The Amazon Reef region is a vital, diverse and beautiful area between Brazil and French Guiana. A place where the impossible becomes a reality: a reef that grows at up to 200 meters depth and a place where 2 million people won a battle against a huge and powerful oil company: Total.
From coastal areas to the high seas, the reef region is also one of the priority areas that must be protected if we really want to safeguard the oceans of the planet. But the bad news is it’s also a target area for oil companies like BP, who since 2016 have been trying to open this new oil frontier in Brazil.
If this is allowed to happen it could be devastating for a huge area well beyond Brazil, from French Guiana into international waters, for the oceans and for the climate alike. An oil spill could reach far beyond borders, to critical ecosystems like one of the biggest mangroves in the world, and would be terrible news for the Amazon Reef and the vulnerable species such as whales and turtles that live there. And, of course, drilling for oil we can’t afford to burn is madness in the unfolding climate emergency.
But right now, governments have a historic opportunity to agree a global treaty to protect the oceans. This is a huge moment for global leaders to do the right thing – approve a strong Global Ocean Treaty to protect the oceans, to halt the catastrophic loss of marine wildlife and to help tackle the climate emergency.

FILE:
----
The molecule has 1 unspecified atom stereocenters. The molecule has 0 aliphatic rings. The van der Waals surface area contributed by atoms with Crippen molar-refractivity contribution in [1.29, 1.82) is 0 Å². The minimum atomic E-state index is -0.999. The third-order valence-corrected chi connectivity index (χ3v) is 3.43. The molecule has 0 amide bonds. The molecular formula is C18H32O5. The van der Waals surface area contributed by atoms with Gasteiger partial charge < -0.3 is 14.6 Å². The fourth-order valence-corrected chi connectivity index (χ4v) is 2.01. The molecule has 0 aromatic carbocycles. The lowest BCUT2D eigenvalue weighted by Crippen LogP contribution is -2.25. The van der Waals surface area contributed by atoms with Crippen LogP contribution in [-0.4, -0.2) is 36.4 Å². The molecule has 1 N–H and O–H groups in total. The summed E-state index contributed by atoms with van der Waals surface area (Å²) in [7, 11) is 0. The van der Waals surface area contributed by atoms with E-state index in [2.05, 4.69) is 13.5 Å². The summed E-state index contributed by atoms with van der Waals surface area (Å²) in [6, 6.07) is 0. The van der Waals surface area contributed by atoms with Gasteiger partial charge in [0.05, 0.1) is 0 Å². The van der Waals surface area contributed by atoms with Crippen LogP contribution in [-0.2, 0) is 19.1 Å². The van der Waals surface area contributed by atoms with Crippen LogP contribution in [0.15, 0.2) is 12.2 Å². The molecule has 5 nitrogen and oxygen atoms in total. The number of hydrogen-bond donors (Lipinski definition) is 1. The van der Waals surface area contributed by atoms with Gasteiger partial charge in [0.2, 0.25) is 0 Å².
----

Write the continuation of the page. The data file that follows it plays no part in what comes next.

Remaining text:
That’s why Greenpeace is on an expedition from Pole to Pole, to exploring and research the oceans of our blue planet, and to shine a light on the challenges they face. For the next five weeks we are going to record, study and document the diverse beauty of the Amazon Reef region, and show the leaders of the planet why it is so crucial for them to protect our oceans from the dirty hands of oil companies.
And we are going to do all this for a very simple reason: because it could be our last chance to document it all. If the Amazon Reef oil frontier is finally opened. Even with our historic win against the oil industry and Total in 2018, the new Brazilian government has recently declared that it’s ‘not impossible’ for BP to get a license to drill there. They’ve even allowed BP an extension to apply for drilling rights. As we can see, the Amazon forest fires are not the only thing threatened by a political system which does not respect or value the natural world.
Join us if you, like me, want a future that is clean, safe and full of beauty. Join us and sign the petition if you believe, like me, that together we can make it happen.
Silvia Díaz Pérez is the Engagement Lead of Amazon Reef project.